Suspect in Lockerbie bombing that killed 270 people will not face death penalty

Masud has not entered a plea and is seeking legal counsel after rejecting a public defender.

The Libyan man now in U.S. custody and charged in connection with making the airplane bomb that killed 270 people over Lockerbie, Scotland, roughly 24 years ago will not face the death penalty, U.S. officials said.

Abu Agila Mohammad Masud, a 71-year-old former member of the Libyan intelligence service, was charged Monday in a D.C. federal court for his alleged part in making the bomb that exploded on Pan Am Flight 103 in 1988. 

However, prosecutors said they will not seek the death penalty for Masud and he faces the maximum penalty of life in prison if convicted, the BBC reported.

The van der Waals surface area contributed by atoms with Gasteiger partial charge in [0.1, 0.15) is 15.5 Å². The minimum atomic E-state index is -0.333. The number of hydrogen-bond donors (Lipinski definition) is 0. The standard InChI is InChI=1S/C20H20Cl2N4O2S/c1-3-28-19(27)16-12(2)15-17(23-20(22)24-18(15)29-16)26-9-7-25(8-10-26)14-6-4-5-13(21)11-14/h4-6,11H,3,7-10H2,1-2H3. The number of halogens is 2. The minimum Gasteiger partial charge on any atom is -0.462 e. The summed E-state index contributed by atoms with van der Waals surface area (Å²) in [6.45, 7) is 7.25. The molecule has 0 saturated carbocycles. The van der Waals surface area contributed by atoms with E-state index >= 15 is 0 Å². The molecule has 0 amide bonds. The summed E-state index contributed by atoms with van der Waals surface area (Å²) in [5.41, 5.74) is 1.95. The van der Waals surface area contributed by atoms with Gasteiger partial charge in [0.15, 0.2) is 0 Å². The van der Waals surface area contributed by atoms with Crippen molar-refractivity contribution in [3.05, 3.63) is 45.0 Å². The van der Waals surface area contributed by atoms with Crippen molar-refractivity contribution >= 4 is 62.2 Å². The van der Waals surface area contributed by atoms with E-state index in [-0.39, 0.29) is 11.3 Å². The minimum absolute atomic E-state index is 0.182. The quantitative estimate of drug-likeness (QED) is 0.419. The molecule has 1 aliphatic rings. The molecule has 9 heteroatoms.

Masud did not enter a plea and interrupted the judge who was reading the charges.

"I can't talk until I've spoken to my attorney," he said.

Masud is seeking legal counsel after rejecting an offer from the public defender for free representation.

The flight was going from London to New York when the bomb went off about a half hour after take off, killing people from 21 countries, including 190 Americans and 11 people on the ground, making it the U.K.'s deadliest terrorist attack.